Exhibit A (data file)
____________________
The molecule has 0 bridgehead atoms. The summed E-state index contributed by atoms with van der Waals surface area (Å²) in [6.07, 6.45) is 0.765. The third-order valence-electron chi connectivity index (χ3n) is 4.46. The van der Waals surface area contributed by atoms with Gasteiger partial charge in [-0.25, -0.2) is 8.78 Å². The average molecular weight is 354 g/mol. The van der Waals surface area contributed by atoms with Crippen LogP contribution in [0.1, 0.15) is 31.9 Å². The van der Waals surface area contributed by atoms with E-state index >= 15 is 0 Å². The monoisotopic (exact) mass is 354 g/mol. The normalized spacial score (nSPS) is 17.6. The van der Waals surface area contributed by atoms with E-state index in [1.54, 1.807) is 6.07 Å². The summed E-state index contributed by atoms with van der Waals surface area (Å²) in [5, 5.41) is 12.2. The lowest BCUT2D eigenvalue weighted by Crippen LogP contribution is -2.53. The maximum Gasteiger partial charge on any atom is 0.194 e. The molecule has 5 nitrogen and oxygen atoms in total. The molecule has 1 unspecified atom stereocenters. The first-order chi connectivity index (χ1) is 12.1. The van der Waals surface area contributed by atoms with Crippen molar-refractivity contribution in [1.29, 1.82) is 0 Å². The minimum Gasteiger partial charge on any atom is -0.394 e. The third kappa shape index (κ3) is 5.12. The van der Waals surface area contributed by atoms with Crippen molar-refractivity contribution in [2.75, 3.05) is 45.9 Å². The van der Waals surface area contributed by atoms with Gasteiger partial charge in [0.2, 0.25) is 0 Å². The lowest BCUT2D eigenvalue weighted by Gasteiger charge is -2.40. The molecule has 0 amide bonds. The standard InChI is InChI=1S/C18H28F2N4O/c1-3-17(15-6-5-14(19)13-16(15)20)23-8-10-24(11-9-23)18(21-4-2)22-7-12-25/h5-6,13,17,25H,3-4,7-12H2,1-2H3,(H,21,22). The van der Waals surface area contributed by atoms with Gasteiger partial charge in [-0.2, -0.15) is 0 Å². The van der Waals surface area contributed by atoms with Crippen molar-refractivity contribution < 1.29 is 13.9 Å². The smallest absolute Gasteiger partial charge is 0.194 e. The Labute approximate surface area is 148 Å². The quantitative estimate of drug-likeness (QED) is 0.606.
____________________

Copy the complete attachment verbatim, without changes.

The molecule has 0 bridgehead atoms. The summed E-state index contributed by atoms with van der Waals surface area (Å²) in [6.07, 6.45) is 0.765. The third-order valence-electron chi connectivity index (χ3n) is 4.46. The van der Waals surface area contributed by atoms with Gasteiger partial charge in [-0.25, -0.2) is 8.78 Å². The average molecular weight is 354 g/mol. The van der Waals surface area contributed by atoms with Crippen LogP contribution in [0.1, 0.15) is 31.9 Å². The van der Waals surface area contributed by atoms with E-state index >= 15 is 0 Å². The monoisotopic (exact) mass is 354 g/mol. The normalized spacial score (nSPS) is 17.6. The van der Waals surface area contributed by atoms with E-state index in [1.54, 1.807) is 6.07 Å². The summed E-state index contributed by atoms with van der Waals surface area (Å²) in [5, 5.41) is 12.2. The lowest BCUT2D eigenvalue weighted by Crippen LogP contribution is -2.53. The maximum Gasteiger partial charge on any atom is 0.194 e. The molecule has 5 nitrogen and oxygen atoms in total. The molecule has 1 unspecified atom stereocenters. The first-order chi connectivity index (χ1) is 12.1. The van der Waals surface area contributed by atoms with Crippen molar-refractivity contribution in [1.29, 1.82) is 0 Å². The minimum Gasteiger partial charge on any atom is -0.394 e. The third kappa shape index (κ3) is 5.12. The van der Waals surface area contributed by atoms with Crippen molar-refractivity contribution in [2.75, 3.05) is 45.9 Å². The van der Waals surface area contributed by atoms with Gasteiger partial charge in [0.2, 0.25) is 0 Å². The lowest BCUT2D eigenvalue weighted by Gasteiger charge is -2.40. The molecule has 0 amide bonds. The standard InChI is InChI=1S/C18H28F2N4O/c1-3-17(15-6-5-14(19)13-16(15)20)23-8-10-24(11-9-23)18(21-4-2)22-7-12-25/h5-6,13,17,25H,3-4,7-12H2,1-2H3,(H,21,22). The van der Waals surface area contributed by atoms with Gasteiger partial charge in [-0.2, -0.15) is 0 Å². The van der Waals surface area contributed by atoms with Crippen molar-refractivity contribution < 1.29 is 13.9 Å². The smallest absolute Gasteiger partial charge is 0.194 e. The Labute approximate surface area is 148 Å². The quantitative estimate of drug-likeness (QED) is 0.606.